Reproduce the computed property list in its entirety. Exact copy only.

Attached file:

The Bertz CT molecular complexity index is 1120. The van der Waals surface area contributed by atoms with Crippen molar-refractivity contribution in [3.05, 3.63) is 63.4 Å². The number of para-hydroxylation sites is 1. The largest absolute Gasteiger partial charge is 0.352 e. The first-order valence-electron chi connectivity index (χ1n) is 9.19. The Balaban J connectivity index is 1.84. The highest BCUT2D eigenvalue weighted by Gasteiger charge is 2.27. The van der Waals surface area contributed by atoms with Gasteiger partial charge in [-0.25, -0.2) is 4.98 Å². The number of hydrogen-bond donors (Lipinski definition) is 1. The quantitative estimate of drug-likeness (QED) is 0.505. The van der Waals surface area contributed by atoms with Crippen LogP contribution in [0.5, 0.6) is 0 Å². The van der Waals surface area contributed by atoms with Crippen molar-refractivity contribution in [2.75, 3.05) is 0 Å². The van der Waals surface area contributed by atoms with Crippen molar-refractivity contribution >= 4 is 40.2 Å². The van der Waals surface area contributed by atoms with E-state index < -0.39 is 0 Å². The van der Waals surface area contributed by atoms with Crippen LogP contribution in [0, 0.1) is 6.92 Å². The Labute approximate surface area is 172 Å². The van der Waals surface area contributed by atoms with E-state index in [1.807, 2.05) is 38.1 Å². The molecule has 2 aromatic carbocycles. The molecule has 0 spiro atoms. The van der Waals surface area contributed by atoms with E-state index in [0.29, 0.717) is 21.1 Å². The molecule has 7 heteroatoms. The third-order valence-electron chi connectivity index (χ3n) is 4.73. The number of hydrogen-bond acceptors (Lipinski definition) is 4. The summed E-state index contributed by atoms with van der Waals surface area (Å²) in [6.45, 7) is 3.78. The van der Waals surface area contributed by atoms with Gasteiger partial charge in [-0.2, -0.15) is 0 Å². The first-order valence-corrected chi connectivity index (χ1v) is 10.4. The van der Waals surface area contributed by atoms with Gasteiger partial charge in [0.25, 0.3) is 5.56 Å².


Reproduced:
The Bertz CT molecular complexity index is 1120. The van der Waals surface area contributed by atoms with Crippen molar-refractivity contribution in [3.05, 3.63) is 63.4 Å². The number of para-hydroxylation sites is 1. The largest absolute Gasteiger partial charge is 0.352 e. The first-order valence-electron chi connectivity index (χ1n) is 9.19. The Balaban J connectivity index is 1.84. The highest BCUT2D eigenvalue weighted by Gasteiger charge is 2.27. The van der Waals surface area contributed by atoms with Gasteiger partial charge in [-0.25, -0.2) is 4.98 Å². The number of hydrogen-bond donors (Lipinski definition) is 1. The quantitative estimate of drug-likeness (QED) is 0.505. The van der Waals surface area contributed by atoms with Crippen LogP contribution in [0.5, 0.6) is 0 Å². The van der Waals surface area contributed by atoms with Crippen molar-refractivity contribution in [2.75, 3.05) is 0 Å². The van der Waals surface area contributed by atoms with Crippen molar-refractivity contribution >= 4 is 40.2 Å². The van der Waals surface area contributed by atoms with E-state index < -0.39 is 0 Å². The van der Waals surface area contributed by atoms with Crippen LogP contribution in [0, 0.1) is 6.92 Å². The Labute approximate surface area is 172 Å². The van der Waals surface area contributed by atoms with E-state index in [1.807, 2.05) is 38.1 Å². The molecule has 2 aromatic carbocycles. The molecule has 0 spiro atoms. The van der Waals surface area contributed by atoms with E-state index in [0.29, 0.717) is 21.1 Å². The molecule has 7 heteroatoms. The third-order valence-electron chi connectivity index (χ3n) is 4.73. The number of hydrogen-bond acceptors (Lipinski definition) is 4. The summed E-state index contributed by atoms with van der Waals surface area (Å²) in [6.45, 7) is 3.78. The van der Waals surface area contributed by atoms with Gasteiger partial charge in [-0.2, -0.15) is 0 Å². The first-order valence-corrected chi connectivity index (χ1v) is 10.4. The van der Waals surface area contributed by atoms with Gasteiger partial charge in [0.25, 0.3) is 5.56 Å².